For the C-5A/Bs, a problem as simple as fixing a wheel brake could ground the aircraft for several hours, as maintainers sometimes needed to pull all 24 brake hubs to find the pair that was broken. It is a relatively simple repair job, but often the "crew would have to go into crew rest" before it was complete, Semo says, which led to even longer delays.
The C-5M's digitally based diagnostic system tells the maintainers exactly where to find the faulty brakes. "With the B-model that would take at least six hours," Damon says. "But with the -M , it's the first place you look."
Perhaps the most visible change among the C-5M upgrades is a new fluorescent lighting system in the cargo compartment. "The 'B' could be a little bit of a hazard with the amount of light in the cargo compartment," Jaeger says.
The next stage for the C-5M programme is ramping up production to convert the rest of the 49 C-5Bs. The first production version of the C-5M is scheduled for delivery before 1 October.
Meanwhile, the USAF is struggling to balance what it considers an excess of capacity in its strategic airlifter fleet.
The USAF acquired the Boeing C-17 to replace a fleet of 270 Lockheed C-141 Starlifters. Including 43 C-17s added by Congress since 2007, the USAF's C-17 fleet will add up to 222, with one aircraft lost to a crash in early August. Although the C-17 fleet is smaller, the Boeing airlifter can carry more than twice the cargo of the C-141.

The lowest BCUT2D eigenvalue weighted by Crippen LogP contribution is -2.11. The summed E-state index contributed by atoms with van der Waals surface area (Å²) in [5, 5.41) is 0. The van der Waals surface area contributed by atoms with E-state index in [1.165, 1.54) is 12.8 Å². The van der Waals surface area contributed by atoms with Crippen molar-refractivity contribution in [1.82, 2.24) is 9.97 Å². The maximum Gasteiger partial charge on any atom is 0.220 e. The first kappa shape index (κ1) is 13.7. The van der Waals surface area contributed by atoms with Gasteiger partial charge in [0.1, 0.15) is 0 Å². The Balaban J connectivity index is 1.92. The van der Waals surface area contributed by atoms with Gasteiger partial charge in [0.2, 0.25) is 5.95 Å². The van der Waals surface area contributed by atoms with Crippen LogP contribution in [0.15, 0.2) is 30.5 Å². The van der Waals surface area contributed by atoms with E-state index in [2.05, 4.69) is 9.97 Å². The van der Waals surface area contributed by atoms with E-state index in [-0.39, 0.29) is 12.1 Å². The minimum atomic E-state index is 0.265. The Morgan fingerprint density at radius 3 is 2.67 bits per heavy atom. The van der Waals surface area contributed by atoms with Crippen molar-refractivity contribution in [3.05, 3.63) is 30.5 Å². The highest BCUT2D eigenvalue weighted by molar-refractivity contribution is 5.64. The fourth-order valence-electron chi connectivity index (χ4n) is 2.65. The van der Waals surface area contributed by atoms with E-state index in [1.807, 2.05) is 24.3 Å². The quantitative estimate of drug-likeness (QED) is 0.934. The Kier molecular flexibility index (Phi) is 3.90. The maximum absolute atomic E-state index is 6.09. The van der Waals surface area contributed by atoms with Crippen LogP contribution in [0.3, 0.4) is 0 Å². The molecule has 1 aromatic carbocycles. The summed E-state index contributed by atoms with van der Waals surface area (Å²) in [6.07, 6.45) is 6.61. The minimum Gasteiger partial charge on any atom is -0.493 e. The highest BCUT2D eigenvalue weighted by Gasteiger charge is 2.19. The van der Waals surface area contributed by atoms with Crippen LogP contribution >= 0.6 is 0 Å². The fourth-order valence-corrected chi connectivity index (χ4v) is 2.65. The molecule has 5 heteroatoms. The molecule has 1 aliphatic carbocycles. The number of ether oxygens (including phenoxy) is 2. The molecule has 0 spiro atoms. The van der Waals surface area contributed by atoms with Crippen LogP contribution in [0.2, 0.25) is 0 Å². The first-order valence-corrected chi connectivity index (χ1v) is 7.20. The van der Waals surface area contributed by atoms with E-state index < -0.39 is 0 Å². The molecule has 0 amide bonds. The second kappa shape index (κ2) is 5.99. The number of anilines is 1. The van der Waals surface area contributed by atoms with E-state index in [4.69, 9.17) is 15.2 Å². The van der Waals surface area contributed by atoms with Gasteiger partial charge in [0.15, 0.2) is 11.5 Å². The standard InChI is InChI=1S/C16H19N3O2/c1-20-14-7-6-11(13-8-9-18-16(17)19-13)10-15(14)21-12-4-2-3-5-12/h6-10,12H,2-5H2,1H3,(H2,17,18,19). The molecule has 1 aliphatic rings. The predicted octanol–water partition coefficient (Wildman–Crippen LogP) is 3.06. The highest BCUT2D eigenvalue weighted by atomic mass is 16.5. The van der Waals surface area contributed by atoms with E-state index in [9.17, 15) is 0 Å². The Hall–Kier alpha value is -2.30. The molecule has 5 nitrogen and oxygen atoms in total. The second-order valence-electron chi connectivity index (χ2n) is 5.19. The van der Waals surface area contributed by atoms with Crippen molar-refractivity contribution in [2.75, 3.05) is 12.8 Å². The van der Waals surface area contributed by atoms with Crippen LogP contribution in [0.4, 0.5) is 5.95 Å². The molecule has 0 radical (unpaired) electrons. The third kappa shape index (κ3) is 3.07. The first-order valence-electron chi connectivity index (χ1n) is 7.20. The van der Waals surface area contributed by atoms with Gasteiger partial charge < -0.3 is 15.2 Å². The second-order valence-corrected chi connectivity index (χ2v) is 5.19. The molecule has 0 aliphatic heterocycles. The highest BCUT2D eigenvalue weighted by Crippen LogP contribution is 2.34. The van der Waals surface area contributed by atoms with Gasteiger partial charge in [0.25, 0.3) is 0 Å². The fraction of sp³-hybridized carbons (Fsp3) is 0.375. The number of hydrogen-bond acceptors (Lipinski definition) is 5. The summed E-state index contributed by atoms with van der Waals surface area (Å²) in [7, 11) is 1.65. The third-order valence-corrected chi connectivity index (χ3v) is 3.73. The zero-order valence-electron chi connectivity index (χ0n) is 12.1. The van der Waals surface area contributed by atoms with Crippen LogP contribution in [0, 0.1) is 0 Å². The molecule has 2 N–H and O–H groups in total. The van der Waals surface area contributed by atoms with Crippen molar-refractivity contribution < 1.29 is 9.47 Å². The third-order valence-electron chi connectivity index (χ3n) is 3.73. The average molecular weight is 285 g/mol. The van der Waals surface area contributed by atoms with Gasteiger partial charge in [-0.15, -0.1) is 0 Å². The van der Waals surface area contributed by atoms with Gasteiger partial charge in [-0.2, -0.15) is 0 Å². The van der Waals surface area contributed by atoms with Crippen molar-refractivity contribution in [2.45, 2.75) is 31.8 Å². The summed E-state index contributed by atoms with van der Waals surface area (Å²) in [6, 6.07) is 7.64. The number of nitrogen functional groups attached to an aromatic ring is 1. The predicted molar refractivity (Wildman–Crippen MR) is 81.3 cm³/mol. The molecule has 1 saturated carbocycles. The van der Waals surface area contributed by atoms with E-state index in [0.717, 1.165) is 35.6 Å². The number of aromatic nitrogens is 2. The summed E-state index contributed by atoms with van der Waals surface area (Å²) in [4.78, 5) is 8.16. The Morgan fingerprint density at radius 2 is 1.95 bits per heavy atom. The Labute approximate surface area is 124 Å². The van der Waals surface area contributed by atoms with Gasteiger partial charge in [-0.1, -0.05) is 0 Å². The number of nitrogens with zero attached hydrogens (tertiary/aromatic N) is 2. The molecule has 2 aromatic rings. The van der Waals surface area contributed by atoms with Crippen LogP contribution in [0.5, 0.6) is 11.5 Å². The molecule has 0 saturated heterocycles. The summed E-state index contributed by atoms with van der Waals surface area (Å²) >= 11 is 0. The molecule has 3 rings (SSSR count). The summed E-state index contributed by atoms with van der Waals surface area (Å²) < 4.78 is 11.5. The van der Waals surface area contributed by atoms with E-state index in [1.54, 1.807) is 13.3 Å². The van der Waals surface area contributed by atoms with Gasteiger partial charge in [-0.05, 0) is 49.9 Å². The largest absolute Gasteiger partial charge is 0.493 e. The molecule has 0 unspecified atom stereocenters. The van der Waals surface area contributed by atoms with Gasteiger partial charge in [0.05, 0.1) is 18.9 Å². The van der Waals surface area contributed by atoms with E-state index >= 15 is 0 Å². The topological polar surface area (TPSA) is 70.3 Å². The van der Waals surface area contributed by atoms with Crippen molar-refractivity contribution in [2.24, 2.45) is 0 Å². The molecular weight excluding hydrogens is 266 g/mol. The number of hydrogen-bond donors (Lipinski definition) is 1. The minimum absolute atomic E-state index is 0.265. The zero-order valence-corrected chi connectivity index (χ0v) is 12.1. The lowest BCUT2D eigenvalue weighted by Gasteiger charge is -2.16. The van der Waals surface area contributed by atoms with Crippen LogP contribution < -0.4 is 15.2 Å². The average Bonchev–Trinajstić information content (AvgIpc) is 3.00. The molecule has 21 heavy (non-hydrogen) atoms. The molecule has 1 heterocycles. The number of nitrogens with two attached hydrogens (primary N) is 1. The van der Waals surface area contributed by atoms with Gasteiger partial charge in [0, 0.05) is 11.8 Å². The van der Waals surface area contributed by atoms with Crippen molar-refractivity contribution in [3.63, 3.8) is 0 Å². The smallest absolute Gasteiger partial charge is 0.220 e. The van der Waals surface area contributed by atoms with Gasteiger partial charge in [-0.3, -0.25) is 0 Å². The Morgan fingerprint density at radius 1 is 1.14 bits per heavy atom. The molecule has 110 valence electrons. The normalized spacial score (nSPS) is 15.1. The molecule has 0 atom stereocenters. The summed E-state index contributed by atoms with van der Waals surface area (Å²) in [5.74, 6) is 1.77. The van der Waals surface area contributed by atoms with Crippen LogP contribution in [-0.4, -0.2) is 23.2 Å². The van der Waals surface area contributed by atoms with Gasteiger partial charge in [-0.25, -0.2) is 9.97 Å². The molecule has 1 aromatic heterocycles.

In addition, the USAF also continues to lease the Antonov An-124, which can haul eight mine-resistant ambush protection vehicles compared with only five inside the C-5.
According to USAF statistics, the combination of 111 C-5s and 222 C-17s provides a capability to move nearly 36 million ton miles per day, but the service needs capacity to transport a maximum of 32.7 million ton miles daily.
To rebalance the fleet, the USAF has asked Congress to repeal a law banning the service from retiring any C-5As. Specifically, the USAF wants to retire 17 C-5As next year and five more in fiscal year 2012, slashing the A-model fleet by more than one-third. So far, lawmakers have been reluctant to allow any C-5A retirements, as certain bases, such as Westover AFB in Massachusetts, now depend on the aircraft's presence to justify their existence.
The C-5M's improved performance may complicate this debate by adding a new dimension. In 2007, the USAF decided to remove the C-5A fleet from the re-engining and reliability enhancement programme (RERP) after Lockheed's cost projections had grown by 58%.
The cost overrun followed a similar budget fiasco for the C-5 avionics modernisation programme, which is required for the Galaxy fleet to continue to operate in controlled airspace and as a precursor to the RERP upgrades.
The USAF's C-17s (above) and C-5s can move almost 36 million ton miles per day. Picture: USAF